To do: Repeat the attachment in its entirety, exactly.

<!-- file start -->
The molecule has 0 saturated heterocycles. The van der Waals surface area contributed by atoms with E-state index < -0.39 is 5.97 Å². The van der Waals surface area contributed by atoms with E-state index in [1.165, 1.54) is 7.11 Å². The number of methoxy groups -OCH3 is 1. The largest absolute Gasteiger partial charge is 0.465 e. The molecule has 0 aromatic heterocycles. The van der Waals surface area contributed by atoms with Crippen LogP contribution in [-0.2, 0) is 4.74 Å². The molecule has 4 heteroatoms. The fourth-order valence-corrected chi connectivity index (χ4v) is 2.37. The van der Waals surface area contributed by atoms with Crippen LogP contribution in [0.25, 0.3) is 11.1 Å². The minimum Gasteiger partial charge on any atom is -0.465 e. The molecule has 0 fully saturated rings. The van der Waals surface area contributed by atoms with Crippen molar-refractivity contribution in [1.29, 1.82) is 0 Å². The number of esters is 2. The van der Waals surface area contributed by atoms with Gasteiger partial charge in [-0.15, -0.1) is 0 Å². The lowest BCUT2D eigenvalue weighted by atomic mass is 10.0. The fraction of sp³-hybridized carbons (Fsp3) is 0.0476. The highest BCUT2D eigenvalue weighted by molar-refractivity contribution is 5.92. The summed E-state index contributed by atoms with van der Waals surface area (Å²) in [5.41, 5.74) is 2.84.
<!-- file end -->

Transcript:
The molecule has 0 saturated heterocycles. The van der Waals surface area contributed by atoms with E-state index < -0.39 is 5.97 Å². The van der Waals surface area contributed by atoms with E-state index in [1.165, 1.54) is 7.11 Å². The number of methoxy groups -OCH3 is 1. The largest absolute Gasteiger partial charge is 0.465 e. The molecule has 0 aromatic heterocycles. The van der Waals surface area contributed by atoms with Crippen LogP contribution in [-0.2, 0) is 4.74 Å². The molecule has 4 heteroatoms. The fourth-order valence-corrected chi connectivity index (χ4v) is 2.37. The van der Waals surface area contributed by atoms with Crippen LogP contribution in [0.25, 0.3) is 11.1 Å². The minimum Gasteiger partial charge on any atom is -0.465 e. The molecule has 0 fully saturated rings. The van der Waals surface area contributed by atoms with Crippen molar-refractivity contribution in [1.29, 1.82) is 0 Å². The number of esters is 2. The van der Waals surface area contributed by atoms with Gasteiger partial charge in [-0.15, -0.1) is 0 Å². The lowest BCUT2D eigenvalue weighted by atomic mass is 10.0. The fraction of sp³-hybridized carbons (Fsp3) is 0.0476. The highest BCUT2D eigenvalue weighted by molar-refractivity contribution is 5.92. The summed E-state index contributed by atoms with van der Waals surface area (Å²) in [5.41, 5.74) is 2.84.